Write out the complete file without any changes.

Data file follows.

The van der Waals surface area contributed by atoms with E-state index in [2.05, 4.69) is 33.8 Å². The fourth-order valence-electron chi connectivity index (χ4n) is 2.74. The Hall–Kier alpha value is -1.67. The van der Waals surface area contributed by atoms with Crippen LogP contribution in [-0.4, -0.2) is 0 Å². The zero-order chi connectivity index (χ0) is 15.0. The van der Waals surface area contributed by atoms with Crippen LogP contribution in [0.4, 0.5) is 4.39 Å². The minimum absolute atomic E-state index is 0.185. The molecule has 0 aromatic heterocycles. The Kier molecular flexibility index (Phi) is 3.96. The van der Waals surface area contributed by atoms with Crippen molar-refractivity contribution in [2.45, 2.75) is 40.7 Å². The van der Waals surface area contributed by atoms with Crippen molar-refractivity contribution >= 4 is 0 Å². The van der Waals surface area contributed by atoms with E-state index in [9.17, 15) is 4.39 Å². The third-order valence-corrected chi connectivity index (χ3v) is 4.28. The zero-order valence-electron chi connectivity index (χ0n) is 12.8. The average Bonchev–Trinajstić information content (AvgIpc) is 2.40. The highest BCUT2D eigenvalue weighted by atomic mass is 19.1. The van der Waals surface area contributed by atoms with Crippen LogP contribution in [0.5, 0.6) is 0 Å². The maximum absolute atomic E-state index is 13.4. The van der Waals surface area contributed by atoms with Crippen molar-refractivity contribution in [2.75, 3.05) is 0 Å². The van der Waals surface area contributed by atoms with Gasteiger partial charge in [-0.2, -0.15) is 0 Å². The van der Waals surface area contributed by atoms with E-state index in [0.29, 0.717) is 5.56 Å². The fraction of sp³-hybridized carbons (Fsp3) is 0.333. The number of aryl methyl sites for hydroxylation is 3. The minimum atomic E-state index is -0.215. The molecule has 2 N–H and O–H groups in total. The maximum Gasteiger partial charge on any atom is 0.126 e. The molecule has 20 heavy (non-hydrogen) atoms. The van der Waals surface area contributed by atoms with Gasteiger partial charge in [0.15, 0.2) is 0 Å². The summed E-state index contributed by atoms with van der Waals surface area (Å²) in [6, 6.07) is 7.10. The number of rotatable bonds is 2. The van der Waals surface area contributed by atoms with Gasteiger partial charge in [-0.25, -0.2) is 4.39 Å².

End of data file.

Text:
The van der Waals surface area contributed by atoms with E-state index in [2.05, 4.69) is 33.8 Å². The fourth-order valence-electron chi connectivity index (χ4n) is 2.74. The Hall–Kier alpha value is -1.67. The van der Waals surface area contributed by atoms with Crippen LogP contribution in [-0.4, -0.2) is 0 Å². The zero-order chi connectivity index (χ0) is 15.0. The van der Waals surface area contributed by atoms with Crippen LogP contribution in [0.4, 0.5) is 4.39 Å². The minimum absolute atomic E-state index is 0.185. The molecule has 0 aromatic heterocycles. The Kier molecular flexibility index (Phi) is 3.96. The van der Waals surface area contributed by atoms with Crippen molar-refractivity contribution in [2.45, 2.75) is 40.7 Å². The van der Waals surface area contributed by atoms with Crippen molar-refractivity contribution >= 4 is 0 Å². The van der Waals surface area contributed by atoms with E-state index in [9.17, 15) is 4.39 Å². The third-order valence-corrected chi connectivity index (χ3v) is 4.28. The zero-order valence-electron chi connectivity index (χ0n) is 12.8. The average Bonchev–Trinajstić information content (AvgIpc) is 2.40. The highest BCUT2D eigenvalue weighted by atomic mass is 19.1. The van der Waals surface area contributed by atoms with Crippen LogP contribution in [0.5, 0.6) is 0 Å². The maximum absolute atomic E-state index is 13.4. The van der Waals surface area contributed by atoms with Crippen molar-refractivity contribution in [2.75, 3.05) is 0 Å². The van der Waals surface area contributed by atoms with Gasteiger partial charge in [-0.2, -0.15) is 0 Å². The van der Waals surface area contributed by atoms with E-state index in [0.29, 0.717) is 5.56 Å². The fraction of sp³-hybridized carbons (Fsp3) is 0.333. The number of aryl methyl sites for hydroxylation is 3. The minimum atomic E-state index is -0.215. The molecule has 2 N–H and O–H groups in total. The maximum Gasteiger partial charge on any atom is 0.126 e. The molecule has 20 heavy (non-hydrogen) atoms. The van der Waals surface area contributed by atoms with Gasteiger partial charge in [0.15, 0.2) is 0 Å². The summed E-state index contributed by atoms with van der Waals surface area (Å²) in [6, 6.07) is 7.10. The number of rotatable bonds is 2. The van der Waals surface area contributed by atoms with Gasteiger partial charge in [-0.25, -0.2) is 4.39 Å².